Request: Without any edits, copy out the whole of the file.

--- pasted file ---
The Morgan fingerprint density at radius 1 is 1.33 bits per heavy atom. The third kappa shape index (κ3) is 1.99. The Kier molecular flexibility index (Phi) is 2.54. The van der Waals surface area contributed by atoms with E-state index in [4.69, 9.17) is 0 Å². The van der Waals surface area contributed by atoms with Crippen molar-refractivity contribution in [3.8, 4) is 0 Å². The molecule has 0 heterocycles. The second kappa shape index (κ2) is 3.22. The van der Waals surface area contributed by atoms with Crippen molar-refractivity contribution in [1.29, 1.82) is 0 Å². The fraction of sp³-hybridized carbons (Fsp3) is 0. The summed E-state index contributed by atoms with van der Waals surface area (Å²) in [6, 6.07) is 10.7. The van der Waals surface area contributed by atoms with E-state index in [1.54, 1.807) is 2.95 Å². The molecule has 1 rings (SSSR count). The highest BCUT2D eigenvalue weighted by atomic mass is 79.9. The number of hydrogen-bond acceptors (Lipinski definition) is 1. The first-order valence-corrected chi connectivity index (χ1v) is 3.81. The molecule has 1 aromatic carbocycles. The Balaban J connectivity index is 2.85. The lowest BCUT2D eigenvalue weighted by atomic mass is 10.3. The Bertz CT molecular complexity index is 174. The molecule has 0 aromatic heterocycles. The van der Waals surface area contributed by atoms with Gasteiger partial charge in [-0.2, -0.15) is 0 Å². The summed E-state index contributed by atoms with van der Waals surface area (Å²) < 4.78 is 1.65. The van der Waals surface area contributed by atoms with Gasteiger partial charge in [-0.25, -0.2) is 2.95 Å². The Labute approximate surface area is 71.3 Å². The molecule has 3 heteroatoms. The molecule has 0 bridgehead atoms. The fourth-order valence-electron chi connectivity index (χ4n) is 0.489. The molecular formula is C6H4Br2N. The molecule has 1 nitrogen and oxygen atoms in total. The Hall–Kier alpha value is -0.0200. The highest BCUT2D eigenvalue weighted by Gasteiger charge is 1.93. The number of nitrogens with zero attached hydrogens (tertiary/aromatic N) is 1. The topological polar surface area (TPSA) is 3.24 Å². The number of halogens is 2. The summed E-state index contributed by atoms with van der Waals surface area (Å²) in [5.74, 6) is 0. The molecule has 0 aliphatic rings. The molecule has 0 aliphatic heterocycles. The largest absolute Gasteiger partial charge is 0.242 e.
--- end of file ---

The Morgan fingerprint density at radius 1 is 1.33 bits per heavy atom. The third kappa shape index (κ3) is 1.99. The Kier molecular flexibility index (Phi) is 2.54. The van der Waals surface area contributed by atoms with E-state index in [4.69, 9.17) is 0 Å². The van der Waals surface area contributed by atoms with Crippen molar-refractivity contribution in [3.8, 4) is 0 Å². The molecule has 0 heterocycles. The second kappa shape index (κ2) is 3.22. The van der Waals surface area contributed by atoms with Crippen molar-refractivity contribution in [1.29, 1.82) is 0 Å². The fraction of sp³-hybridized carbons (Fsp3) is 0. The summed E-state index contributed by atoms with van der Waals surface area (Å²) in [6, 6.07) is 10.7. The van der Waals surface area contributed by atoms with E-state index in [1.54, 1.807) is 2.95 Å². The molecule has 1 rings (SSSR count). The highest BCUT2D eigenvalue weighted by atomic mass is 79.9. The number of hydrogen-bond acceptors (Lipinski definition) is 1. The first-order valence-corrected chi connectivity index (χ1v) is 3.81. The molecule has 1 aromatic carbocycles. The Balaban J connectivity index is 2.85. The lowest BCUT2D eigenvalue weighted by atomic mass is 10.3. The Bertz CT molecular complexity index is 174. The molecule has 0 aromatic heterocycles. The van der Waals surface area contributed by atoms with Gasteiger partial charge in [-0.2, -0.15) is 0 Å². The summed E-state index contributed by atoms with van der Waals surface area (Å²) < 4.78 is 1.65. The van der Waals surface area contributed by atoms with Gasteiger partial charge in [-0.25, -0.2) is 2.95 Å². The Labute approximate surface area is 71.3 Å². The molecule has 3 heteroatoms. The molecule has 0 bridgehead atoms. The fourth-order valence-electron chi connectivity index (χ4n) is 0.489. The molecular formula is C6H4Br2N. The molecule has 1 nitrogen and oxygen atoms in total. The Hall–Kier alpha value is -0.0200. The highest BCUT2D eigenvalue weighted by Gasteiger charge is 1.93. The number of nitrogens with zero attached hydrogens (tertiary/aromatic N) is 1. The topological polar surface area (TPSA) is 3.24 Å². The number of halogens is 2. The summed E-state index contributed by atoms with van der Waals surface area (Å²) in [5.74, 6) is 0. The molecule has 0 aliphatic rings. The molecule has 0 aliphatic heterocycles. The largest absolute Gasteiger partial charge is 0.242 e.